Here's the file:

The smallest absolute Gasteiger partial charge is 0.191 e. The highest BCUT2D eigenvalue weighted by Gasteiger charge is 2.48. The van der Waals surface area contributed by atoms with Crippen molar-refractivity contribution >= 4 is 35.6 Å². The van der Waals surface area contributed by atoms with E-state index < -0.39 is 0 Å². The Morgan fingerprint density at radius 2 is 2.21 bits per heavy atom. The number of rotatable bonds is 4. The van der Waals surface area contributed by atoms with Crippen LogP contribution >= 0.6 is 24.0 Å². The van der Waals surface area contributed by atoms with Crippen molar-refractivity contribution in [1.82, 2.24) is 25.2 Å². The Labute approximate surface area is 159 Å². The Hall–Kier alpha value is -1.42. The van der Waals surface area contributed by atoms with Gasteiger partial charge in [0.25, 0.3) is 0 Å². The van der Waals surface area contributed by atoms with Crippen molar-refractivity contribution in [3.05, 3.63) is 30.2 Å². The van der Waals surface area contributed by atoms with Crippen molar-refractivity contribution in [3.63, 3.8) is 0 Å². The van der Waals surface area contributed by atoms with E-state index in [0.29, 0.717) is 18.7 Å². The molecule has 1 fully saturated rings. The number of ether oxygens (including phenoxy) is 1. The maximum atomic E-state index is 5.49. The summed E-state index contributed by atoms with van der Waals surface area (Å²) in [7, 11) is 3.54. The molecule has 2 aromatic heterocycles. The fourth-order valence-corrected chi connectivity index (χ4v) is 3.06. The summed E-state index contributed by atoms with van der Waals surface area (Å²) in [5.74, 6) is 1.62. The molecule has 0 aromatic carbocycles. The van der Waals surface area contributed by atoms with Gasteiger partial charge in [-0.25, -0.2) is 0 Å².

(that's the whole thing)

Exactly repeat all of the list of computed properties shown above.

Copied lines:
The smallest absolute Gasteiger partial charge is 0.191 e. The highest BCUT2D eigenvalue weighted by Gasteiger charge is 2.48. The van der Waals surface area contributed by atoms with Crippen molar-refractivity contribution >= 4 is 35.6 Å². The van der Waals surface area contributed by atoms with E-state index < -0.39 is 0 Å². The Morgan fingerprint density at radius 2 is 2.21 bits per heavy atom. The number of rotatable bonds is 4. The van der Waals surface area contributed by atoms with Crippen LogP contribution >= 0.6 is 24.0 Å². The van der Waals surface area contributed by atoms with Crippen molar-refractivity contribution in [1.82, 2.24) is 25.2 Å². The Labute approximate surface area is 159 Å². The Hall–Kier alpha value is -1.42. The van der Waals surface area contributed by atoms with Gasteiger partial charge in [0.25, 0.3) is 0 Å². The van der Waals surface area contributed by atoms with Crippen molar-refractivity contribution in [3.05, 3.63) is 30.2 Å². The van der Waals surface area contributed by atoms with Crippen molar-refractivity contribution in [3.63, 3.8) is 0 Å². The van der Waals surface area contributed by atoms with E-state index in [0.29, 0.717) is 18.7 Å². The molecule has 1 fully saturated rings. The number of ether oxygens (including phenoxy) is 1. The maximum atomic E-state index is 5.49. The summed E-state index contributed by atoms with van der Waals surface area (Å²) in [7, 11) is 3.54. The molecule has 2 aromatic heterocycles. The fourth-order valence-corrected chi connectivity index (χ4v) is 3.06. The summed E-state index contributed by atoms with van der Waals surface area (Å²) in [5.74, 6) is 1.62. The molecule has 0 aromatic carbocycles. The van der Waals surface area contributed by atoms with Gasteiger partial charge in [-0.25, -0.2) is 0 Å².